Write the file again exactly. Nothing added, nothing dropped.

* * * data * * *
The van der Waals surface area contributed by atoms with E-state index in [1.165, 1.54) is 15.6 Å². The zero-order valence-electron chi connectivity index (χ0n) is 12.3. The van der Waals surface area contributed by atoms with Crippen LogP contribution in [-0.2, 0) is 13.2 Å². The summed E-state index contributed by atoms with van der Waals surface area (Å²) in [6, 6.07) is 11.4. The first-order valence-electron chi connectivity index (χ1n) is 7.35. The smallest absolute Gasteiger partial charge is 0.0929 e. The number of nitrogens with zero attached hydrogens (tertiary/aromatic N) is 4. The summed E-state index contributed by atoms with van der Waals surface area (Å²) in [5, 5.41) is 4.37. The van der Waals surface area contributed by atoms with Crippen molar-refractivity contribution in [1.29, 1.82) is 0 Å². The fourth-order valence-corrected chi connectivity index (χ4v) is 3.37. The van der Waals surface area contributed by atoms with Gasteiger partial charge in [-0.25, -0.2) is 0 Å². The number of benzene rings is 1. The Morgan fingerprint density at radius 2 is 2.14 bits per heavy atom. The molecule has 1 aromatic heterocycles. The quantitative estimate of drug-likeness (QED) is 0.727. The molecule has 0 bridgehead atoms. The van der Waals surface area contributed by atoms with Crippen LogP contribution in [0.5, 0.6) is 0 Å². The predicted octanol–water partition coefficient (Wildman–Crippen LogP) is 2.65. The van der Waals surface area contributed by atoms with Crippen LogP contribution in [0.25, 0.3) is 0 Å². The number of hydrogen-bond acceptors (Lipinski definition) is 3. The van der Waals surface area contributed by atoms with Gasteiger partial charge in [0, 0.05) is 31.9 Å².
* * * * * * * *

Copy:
The van der Waals surface area contributed by atoms with E-state index in [1.165, 1.54) is 15.6 Å². The zero-order valence-electron chi connectivity index (χ0n) is 12.3. The van der Waals surface area contributed by atoms with Crippen LogP contribution in [-0.2, 0) is 13.2 Å². The summed E-state index contributed by atoms with van der Waals surface area (Å²) in [6, 6.07) is 11.4. The first-order valence-electron chi connectivity index (χ1n) is 7.35. The smallest absolute Gasteiger partial charge is 0.0929 e. The number of nitrogens with zero attached hydrogens (tertiary/aromatic N) is 4. The summed E-state index contributed by atoms with van der Waals surface area (Å²) in [5, 5.41) is 4.37. The van der Waals surface area contributed by atoms with Crippen molar-refractivity contribution in [1.29, 1.82) is 0 Å². The fourth-order valence-corrected chi connectivity index (χ4v) is 3.37. The van der Waals surface area contributed by atoms with Gasteiger partial charge in [-0.25, -0.2) is 0 Å². The number of benzene rings is 1. The Morgan fingerprint density at radius 2 is 2.14 bits per heavy atom. The molecule has 1 aromatic heterocycles. The quantitative estimate of drug-likeness (QED) is 0.727. The molecule has 0 bridgehead atoms. The van der Waals surface area contributed by atoms with Crippen LogP contribution in [0.5, 0.6) is 0 Å². The predicted octanol–water partition coefficient (Wildman–Crippen LogP) is 2.65. The van der Waals surface area contributed by atoms with Crippen LogP contribution in [0.25, 0.3) is 0 Å². The number of hydrogen-bond acceptors (Lipinski definition) is 3. The van der Waals surface area contributed by atoms with Gasteiger partial charge in [0, 0.05) is 31.9 Å².